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Hurricane Beryl Caused ‘Unimaginable’ Damage in Grenada, Leader Says

As Hurricane Beryl headed toward Jamaica and the Cayman Islands early Wednesday as a powerful Category 4 storm, a clearer picture emerged of the devastation it had caused on two small islands in Grenada, with that country’s leader calling the destruction “unimaginable” and “total.”

“We have to rebuild from the ground up,” Grenada’s prime minister, Dickon Mitchell, said at a briefing after visiting the islands of Carriacou and Petite Martinique, which were ravaged by Beryl on Monday.

Officials said about 98 percent of the buildings on the islands, where about 6,000 people live, had been damaged or destroyed, including Carriacou’s main health facility, the Princess Royal Hospital, and its airport and marinas. As of Tuesday night, there was no electricity on either island, and communications were down. Crops had been ravaged, and fallen trees and utility poles littered the streets.

The natural environment also took a beating. “There is literally no vegetation left anywhere on the island of Carriacou, the mangroves are totally destroyed,” Mr. Mitchell said.

But the death toll appeared to be low. Officials have reported three deaths from the storm in Grenada, two of them in Carriacou. Another was reported in the Caribbean country of St. Vincent and the Grenadines, and a Venezuelan official said on Tuesday that two deaths had been reported in that country’s north.

Beryl, which peaked as a Category 5 storm on Tuesday morning, is still expected to be a major hurricane when it reaches Jamaica and the Cayman Islands on Wednesday, either hitting them directly or coming close. Prime Minister Andrew Holness addressed the Jamaican public on Tuesday night, imposing a 12-hour curfew to start at 6 a.m. An evacuation order was issued for low-lying areas.

In the Caymans, a hardware store packed with shoppers was rationing sandbags, and residents with plenty of hurricane experience were bracing for Beryl.

“We get waves and wind, and we make the best of it, but this — this is going to be on a whole other level,” said Luigi Moxam, the owner of Cayman Cabana, a waterfront restaurant in George Town, the Caymans’ capital. He said he had spent Tuesday morning “peeling away the restaurant to skeletal form.”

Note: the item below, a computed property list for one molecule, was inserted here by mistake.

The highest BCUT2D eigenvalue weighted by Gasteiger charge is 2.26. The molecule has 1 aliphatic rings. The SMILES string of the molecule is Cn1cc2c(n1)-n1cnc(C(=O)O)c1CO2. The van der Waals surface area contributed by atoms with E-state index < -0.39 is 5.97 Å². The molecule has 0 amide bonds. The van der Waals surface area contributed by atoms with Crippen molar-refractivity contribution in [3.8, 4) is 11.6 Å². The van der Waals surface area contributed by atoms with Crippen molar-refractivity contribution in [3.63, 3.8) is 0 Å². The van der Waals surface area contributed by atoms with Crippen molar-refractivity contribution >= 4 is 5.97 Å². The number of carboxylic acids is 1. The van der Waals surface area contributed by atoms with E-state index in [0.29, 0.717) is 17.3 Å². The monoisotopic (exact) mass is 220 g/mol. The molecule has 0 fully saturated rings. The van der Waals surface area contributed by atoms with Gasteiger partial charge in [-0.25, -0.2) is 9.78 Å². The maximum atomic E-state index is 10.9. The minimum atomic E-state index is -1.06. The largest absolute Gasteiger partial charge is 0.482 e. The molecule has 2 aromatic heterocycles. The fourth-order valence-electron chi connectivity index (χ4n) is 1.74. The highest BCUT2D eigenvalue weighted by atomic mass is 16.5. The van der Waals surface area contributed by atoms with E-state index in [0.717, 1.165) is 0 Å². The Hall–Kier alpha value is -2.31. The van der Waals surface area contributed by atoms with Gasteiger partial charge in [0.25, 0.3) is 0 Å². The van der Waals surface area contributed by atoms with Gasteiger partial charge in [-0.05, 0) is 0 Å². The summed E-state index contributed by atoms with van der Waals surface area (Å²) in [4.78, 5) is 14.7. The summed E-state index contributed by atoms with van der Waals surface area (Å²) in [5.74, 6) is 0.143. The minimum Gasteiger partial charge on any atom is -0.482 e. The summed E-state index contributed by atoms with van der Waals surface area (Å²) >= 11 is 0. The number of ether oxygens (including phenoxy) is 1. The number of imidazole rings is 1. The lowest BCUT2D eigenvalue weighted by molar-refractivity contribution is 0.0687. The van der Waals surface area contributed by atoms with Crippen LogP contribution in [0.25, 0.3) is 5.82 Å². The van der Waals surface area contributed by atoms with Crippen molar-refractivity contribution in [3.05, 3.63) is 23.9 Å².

Mr. Mitchell said that many people on Grenada’s main island had lost their homes, but that the destruction was far worse on Carriacou and Petite Martinique. Officials were still trying to assess the extent of the damage on the two islands, particularly to the power grid and water supply.

Grenada, like other Caribbean nations, gets most of its drinking water from rainwater harvesting, involving drains on roofs that lead to storage vessels. Terrence Smith, the head of the country’s water agency, said the storm damage was not expected to immediately cause a life-threatening shortage on Carriacou and Petite Martinique.

“We believe that is very unlikely,” Mr. Smith said on Tuesday. “If it is correct that most houses have lost their roofs, then they can’t harvest rainwater anymore. But many of these households have weeks of storage.”

Still, a recent dry spell has led many households on the islands to depend on desalination plants for water, and Mr. Smith said the plants on Carriacou and Petite Martinique were “probably negatively impacted by the hurricane.” That system had been under strain well before the hurricane arrived.

Beryl has set records as the first Category 4 hurricane, and then the first Category 5 storm, to form in the Atlantic Ocean so early in the season. A recent study found that with ocean temperatures rising, hurricanes in the Atlantic have become likelier to grow from a weak storm into a major one of Category 3 or higher within just 24 hours.

Mr. Mitchell called Beryl a direct result of global warming, saying that Grenada and countries like it were on the frontline of the climate crisis. “We are no longer prepared to accept that it’s OK for us to constantly suffer significant, clearly demonstrated loss and damage arising from climatic events and be expected to rebuild year after year while the countries that are responsible for creating this situation — and exacerbating this situation — sit idly by,” he said.

Jovan Johnston contributed reporting from Kingston, Jamaica, and Daphne Ewing-Chow from Grand Cayman, Cayman Islands.

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Nathan is an experienced journalist. He's covered a broad spectrum of topics, including politics, culture, and human interest stories, always aiming to engage and inform his audience. Nathan has a degree in Journalism and upholds the highest standards of integrity and accuracy in his work.

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